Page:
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Why China Water Affairs Group Limited (HKG:855) Looks Like A Quality Company

Simply Wall St

One of the best investments we can make is in our own knowledge and skill set. With that in mind, this article will work through how we can use Return On Equity (ROE) to better understand a business. By way of learning-by-doing, we'll look at ROE to gain a better understanding of China Water Affairs Group Limited (HKG:855).

Our data shows China Water Affairs Group has a return on equity of 17% for the last year. One way to conceptualize this, is that for each HK$1 of shareholders' equity it has, the company made HK$0.17 in profit.

See our latest analysis for China Water Affairs Group

How Do You Calculate ROE?

The formula for return on equity is:

Return on Equity = Net Profit ÷ Shareholders' Equity

Or for China Water Affairs Group:

17% = HK$1.4b ÷ HK$13b (Based on the trailing twelve months to March 2019.)

It's easy to understand the 'net profit' part of that equation, but 'shareholders' equity' requires further explanation. It is the capital paid in by shareholders, plus any retained earnings. The easiest way to calculate shareholders' equity is to subtract the company's total liabilities from the total assets.

What Does ROE Signify?

Return on Equity measures a company's profitability against the profit it has kept for the business (plus any capital injections). The 'return' is the profit over the last twelve months. A higher profit will lead to a higher ROE. So, all else equal, investors should like a high ROE. That means it can be interesting to compare the ROE of different companies.

Does China Water Affairs Group Have A Good Return On Equity?

One simple way to determine if a company has a good return on equity is to compare it to the average for its industry. However, this method is only useful as a rough check, because companies do differ quite a bit within the same industry classification. Pleasingly, China Water Affairs Group has a superior ROE than the average (8.8%) company in the Water Utilities industry.

SEHK:855 Past Revenue and Net Income, July 29th 2019

That's what I like to see. We think a high ROE, alone, is usually enough to justify further research into a company. One data point to check is if insiders have bought shares recently.

The Importance Of Debt To Return On Equity

Companies usually need to invest money to grow their profits. That cash can come from issuing shares, retained earnings, or debt. In the first two cases, the ROE will capture this use of capital to grow. In the latter case, the debt used for growth will improve returns, but won't affect the total equity. Thus the use of debt can improve ROE, albeit along with extra risk in the case of stormy weather, metaphorically speaking.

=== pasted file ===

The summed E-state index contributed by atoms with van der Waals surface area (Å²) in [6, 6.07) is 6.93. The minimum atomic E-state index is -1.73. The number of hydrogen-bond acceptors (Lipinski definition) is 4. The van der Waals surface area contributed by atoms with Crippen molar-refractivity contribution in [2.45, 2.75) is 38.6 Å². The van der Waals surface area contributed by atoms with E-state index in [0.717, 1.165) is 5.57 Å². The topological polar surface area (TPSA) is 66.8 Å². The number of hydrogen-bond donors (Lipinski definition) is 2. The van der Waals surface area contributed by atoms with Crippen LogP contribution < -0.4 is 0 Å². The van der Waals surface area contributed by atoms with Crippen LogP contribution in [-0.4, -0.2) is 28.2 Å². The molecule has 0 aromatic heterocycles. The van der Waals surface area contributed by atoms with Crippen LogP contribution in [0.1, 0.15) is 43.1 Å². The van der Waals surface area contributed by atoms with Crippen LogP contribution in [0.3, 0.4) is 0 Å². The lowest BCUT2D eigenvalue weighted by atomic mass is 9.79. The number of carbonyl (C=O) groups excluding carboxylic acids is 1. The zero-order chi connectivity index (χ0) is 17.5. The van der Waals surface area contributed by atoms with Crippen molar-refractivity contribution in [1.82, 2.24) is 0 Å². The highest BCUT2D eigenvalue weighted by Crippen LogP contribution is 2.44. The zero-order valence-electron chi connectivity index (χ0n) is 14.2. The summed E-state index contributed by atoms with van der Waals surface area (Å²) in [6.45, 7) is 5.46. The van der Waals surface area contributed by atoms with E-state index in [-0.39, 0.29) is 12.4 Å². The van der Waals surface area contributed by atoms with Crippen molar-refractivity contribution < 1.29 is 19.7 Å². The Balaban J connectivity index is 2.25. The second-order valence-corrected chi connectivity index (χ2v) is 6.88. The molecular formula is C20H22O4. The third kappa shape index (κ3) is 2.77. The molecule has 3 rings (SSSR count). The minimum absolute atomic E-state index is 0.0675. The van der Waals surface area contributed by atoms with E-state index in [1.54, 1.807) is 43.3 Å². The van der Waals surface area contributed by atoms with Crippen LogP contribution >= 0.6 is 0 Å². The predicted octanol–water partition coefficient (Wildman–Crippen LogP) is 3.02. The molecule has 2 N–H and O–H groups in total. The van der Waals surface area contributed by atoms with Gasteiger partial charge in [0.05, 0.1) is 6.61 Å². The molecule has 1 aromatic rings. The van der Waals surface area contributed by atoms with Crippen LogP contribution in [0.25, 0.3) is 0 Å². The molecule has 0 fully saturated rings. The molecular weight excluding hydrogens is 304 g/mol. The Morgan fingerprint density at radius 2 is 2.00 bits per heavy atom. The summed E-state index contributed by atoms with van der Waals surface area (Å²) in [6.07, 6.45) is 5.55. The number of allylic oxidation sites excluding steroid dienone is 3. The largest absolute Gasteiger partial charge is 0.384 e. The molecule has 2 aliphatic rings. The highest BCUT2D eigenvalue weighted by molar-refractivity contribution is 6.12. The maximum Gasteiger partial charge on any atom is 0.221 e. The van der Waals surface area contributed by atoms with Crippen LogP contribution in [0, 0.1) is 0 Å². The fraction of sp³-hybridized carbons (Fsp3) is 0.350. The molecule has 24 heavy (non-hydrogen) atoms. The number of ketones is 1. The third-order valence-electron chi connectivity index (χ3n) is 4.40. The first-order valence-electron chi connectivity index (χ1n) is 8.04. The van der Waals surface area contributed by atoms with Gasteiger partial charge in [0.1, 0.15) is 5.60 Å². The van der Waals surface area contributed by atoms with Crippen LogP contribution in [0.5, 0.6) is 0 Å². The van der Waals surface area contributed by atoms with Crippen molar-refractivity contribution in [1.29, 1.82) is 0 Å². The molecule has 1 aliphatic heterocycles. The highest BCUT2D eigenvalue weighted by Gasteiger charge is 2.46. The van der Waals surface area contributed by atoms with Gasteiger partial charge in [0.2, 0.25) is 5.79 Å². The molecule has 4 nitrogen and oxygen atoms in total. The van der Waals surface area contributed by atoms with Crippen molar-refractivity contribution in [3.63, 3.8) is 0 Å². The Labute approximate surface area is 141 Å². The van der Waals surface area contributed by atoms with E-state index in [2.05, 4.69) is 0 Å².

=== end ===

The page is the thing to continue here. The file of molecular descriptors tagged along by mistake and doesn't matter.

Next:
China Water Affairs Group's Debt And Its 17% ROE

China Water Affairs Group does use a significant amount of debt to increase returns. It has a debt to equity ratio of 1.16. Its ROE is quite good but, it would have probably been lower without the use of debt. Debt increases risk and reduces options for the company in the future, so you generally want to see some good returns from using it.

The Key Takeaway

Return on equity is useful for comparing the quality of different businesses. A company that can achieve a high return on equity without debt could be considered a high quality business. If two companies have around the same level of debt to equity, and one has a higher ROE, I'd generally prefer the one with higher ROE.

But ROE is just one piece of a bigger puzzle, since high quality businesses often trade on high multiples of earnings. It is important to consider other factors, such as future profit growth -- and how much investment is required going forward. So you might want to check this FREE visualization of analyst forecasts for the company.

Of course, you might find a fantastic investment by looking elsewhere. So take a peek at this free list of interesting companies.

We aim to bring you long-term focused research analysis driven by fundamental data. Note that our analysis may not factor in the latest price-sensitive company announcements or qualitative material.

If you spot an error that warrants correction, please contact the editor at editorial-team@simplywallst.com. This article by Simply Wall St is general in nature. It does not constitute a recommendation to buy or sell any stock, and does not take account of your objectives, or your financial situation. Simply Wall St has no position in the stocks mentioned. Thank you for reading.